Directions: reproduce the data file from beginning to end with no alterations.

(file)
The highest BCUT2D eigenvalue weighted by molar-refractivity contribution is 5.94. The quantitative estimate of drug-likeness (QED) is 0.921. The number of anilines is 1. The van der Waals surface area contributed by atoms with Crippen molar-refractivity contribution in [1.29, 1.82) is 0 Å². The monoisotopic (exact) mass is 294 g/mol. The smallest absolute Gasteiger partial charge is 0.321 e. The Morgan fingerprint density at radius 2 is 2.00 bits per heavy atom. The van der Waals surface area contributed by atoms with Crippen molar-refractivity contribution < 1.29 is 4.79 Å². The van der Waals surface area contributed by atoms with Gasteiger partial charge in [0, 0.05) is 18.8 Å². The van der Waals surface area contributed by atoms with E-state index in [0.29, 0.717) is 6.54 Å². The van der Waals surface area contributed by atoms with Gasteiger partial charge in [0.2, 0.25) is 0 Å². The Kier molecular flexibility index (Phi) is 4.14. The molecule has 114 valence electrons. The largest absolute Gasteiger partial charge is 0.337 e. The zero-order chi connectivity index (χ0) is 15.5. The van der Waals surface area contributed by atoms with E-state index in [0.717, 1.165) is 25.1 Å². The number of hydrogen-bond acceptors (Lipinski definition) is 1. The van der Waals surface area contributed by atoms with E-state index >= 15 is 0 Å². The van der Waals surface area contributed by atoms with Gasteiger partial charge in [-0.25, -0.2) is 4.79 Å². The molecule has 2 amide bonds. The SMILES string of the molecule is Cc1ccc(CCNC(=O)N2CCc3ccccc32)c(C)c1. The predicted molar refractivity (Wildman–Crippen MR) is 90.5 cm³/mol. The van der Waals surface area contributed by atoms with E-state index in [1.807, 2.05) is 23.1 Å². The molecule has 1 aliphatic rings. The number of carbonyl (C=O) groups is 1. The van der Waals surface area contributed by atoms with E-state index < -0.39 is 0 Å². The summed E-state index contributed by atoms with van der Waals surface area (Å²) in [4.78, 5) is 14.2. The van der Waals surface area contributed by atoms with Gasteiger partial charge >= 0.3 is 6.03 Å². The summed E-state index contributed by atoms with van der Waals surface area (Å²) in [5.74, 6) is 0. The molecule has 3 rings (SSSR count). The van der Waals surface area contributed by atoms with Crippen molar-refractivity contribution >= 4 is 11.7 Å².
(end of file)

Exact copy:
The highest BCUT2D eigenvalue weighted by molar-refractivity contribution is 5.94. The quantitative estimate of drug-likeness (QED) is 0.921. The number of anilines is 1. The van der Waals surface area contributed by atoms with Crippen molar-refractivity contribution in [1.29, 1.82) is 0 Å². The monoisotopic (exact) mass is 294 g/mol. The smallest absolute Gasteiger partial charge is 0.321 e. The Morgan fingerprint density at radius 2 is 2.00 bits per heavy atom. The van der Waals surface area contributed by atoms with Crippen molar-refractivity contribution < 1.29 is 4.79 Å². The van der Waals surface area contributed by atoms with Gasteiger partial charge in [0, 0.05) is 18.8 Å². The van der Waals surface area contributed by atoms with E-state index in [0.29, 0.717) is 6.54 Å². The van der Waals surface area contributed by atoms with Gasteiger partial charge in [0.2, 0.25) is 0 Å². The Kier molecular flexibility index (Phi) is 4.14. The molecule has 114 valence electrons. The largest absolute Gasteiger partial charge is 0.337 e. The zero-order chi connectivity index (χ0) is 15.5. The van der Waals surface area contributed by atoms with E-state index in [0.717, 1.165) is 25.1 Å². The number of hydrogen-bond acceptors (Lipinski definition) is 1. The van der Waals surface area contributed by atoms with E-state index >= 15 is 0 Å². The van der Waals surface area contributed by atoms with Gasteiger partial charge in [-0.25, -0.2) is 4.79 Å². The molecule has 2 amide bonds. The SMILES string of the molecule is Cc1ccc(CCNC(=O)N2CCc3ccccc32)c(C)c1. The predicted molar refractivity (Wildman–Crippen MR) is 90.5 cm³/mol. The van der Waals surface area contributed by atoms with E-state index in [1.807, 2.05) is 23.1 Å². The molecule has 1 aliphatic rings. The number of carbonyl (C=O) groups is 1. The van der Waals surface area contributed by atoms with E-state index < -0.39 is 0 Å². The summed E-state index contributed by atoms with van der Waals surface area (Å²) in [4.78, 5) is 14.2. The van der Waals surface area contributed by atoms with Gasteiger partial charge >= 0.3 is 6.03 Å². The summed E-state index contributed by atoms with van der Waals surface area (Å²) in [5.74, 6) is 0. The molecule has 3 rings (SSSR count). The van der Waals surface area contributed by atoms with Crippen molar-refractivity contribution >= 4 is 11.7 Å².